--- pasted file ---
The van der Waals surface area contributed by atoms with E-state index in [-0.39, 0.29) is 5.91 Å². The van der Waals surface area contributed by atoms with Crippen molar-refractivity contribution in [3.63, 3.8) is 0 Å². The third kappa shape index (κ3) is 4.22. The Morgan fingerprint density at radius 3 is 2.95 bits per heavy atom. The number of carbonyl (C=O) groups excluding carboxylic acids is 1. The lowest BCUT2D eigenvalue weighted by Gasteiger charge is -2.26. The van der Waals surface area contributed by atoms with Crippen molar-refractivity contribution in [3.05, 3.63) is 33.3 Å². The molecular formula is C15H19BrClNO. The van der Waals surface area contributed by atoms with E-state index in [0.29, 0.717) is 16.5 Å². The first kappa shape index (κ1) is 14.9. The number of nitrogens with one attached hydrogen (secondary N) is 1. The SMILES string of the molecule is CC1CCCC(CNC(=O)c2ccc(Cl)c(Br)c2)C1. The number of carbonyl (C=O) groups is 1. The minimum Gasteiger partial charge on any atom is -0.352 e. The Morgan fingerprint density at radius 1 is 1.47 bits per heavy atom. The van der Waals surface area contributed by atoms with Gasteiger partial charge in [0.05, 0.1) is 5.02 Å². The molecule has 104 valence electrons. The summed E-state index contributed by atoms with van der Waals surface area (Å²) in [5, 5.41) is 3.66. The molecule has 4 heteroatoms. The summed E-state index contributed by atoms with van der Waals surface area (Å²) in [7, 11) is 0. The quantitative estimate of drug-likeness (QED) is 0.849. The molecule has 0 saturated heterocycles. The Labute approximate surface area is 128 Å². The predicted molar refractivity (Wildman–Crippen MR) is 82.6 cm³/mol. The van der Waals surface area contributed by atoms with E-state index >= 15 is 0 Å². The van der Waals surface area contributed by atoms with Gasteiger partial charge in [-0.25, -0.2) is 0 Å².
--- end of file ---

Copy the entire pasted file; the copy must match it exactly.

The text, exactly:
The van der Waals surface area contributed by atoms with E-state index in [-0.39, 0.29) is 5.91 Å². The van der Waals surface area contributed by atoms with Crippen molar-refractivity contribution in [3.63, 3.8) is 0 Å². The third kappa shape index (κ3) is 4.22. The Morgan fingerprint density at radius 3 is 2.95 bits per heavy atom. The number of carbonyl (C=O) groups excluding carboxylic acids is 1. The lowest BCUT2D eigenvalue weighted by Gasteiger charge is -2.26. The van der Waals surface area contributed by atoms with Crippen molar-refractivity contribution in [3.05, 3.63) is 33.3 Å². The molecular formula is C15H19BrClNO. The van der Waals surface area contributed by atoms with E-state index in [0.29, 0.717) is 16.5 Å². The first kappa shape index (κ1) is 14.9. The number of nitrogens with one attached hydrogen (secondary N) is 1. The SMILES string of the molecule is CC1CCCC(CNC(=O)c2ccc(Cl)c(Br)c2)C1. The number of carbonyl (C=O) groups is 1. The minimum Gasteiger partial charge on any atom is -0.352 e. The Morgan fingerprint density at radius 1 is 1.47 bits per heavy atom. The van der Waals surface area contributed by atoms with Gasteiger partial charge in [0.05, 0.1) is 5.02 Å². The molecule has 104 valence electrons. The summed E-state index contributed by atoms with van der Waals surface area (Å²) in [5, 5.41) is 3.66. The molecule has 4 heteroatoms. The summed E-state index contributed by atoms with van der Waals surface area (Å²) in [7, 11) is 0. The quantitative estimate of drug-likeness (QED) is 0.849. The molecule has 0 saturated heterocycles. The Labute approximate surface area is 128 Å². The predicted molar refractivity (Wildman–Crippen MR) is 82.6 cm³/mol. The van der Waals surface area contributed by atoms with E-state index >= 15 is 0 Å². The van der Waals surface area contributed by atoms with Gasteiger partial charge in [-0.25, -0.2) is 0 Å².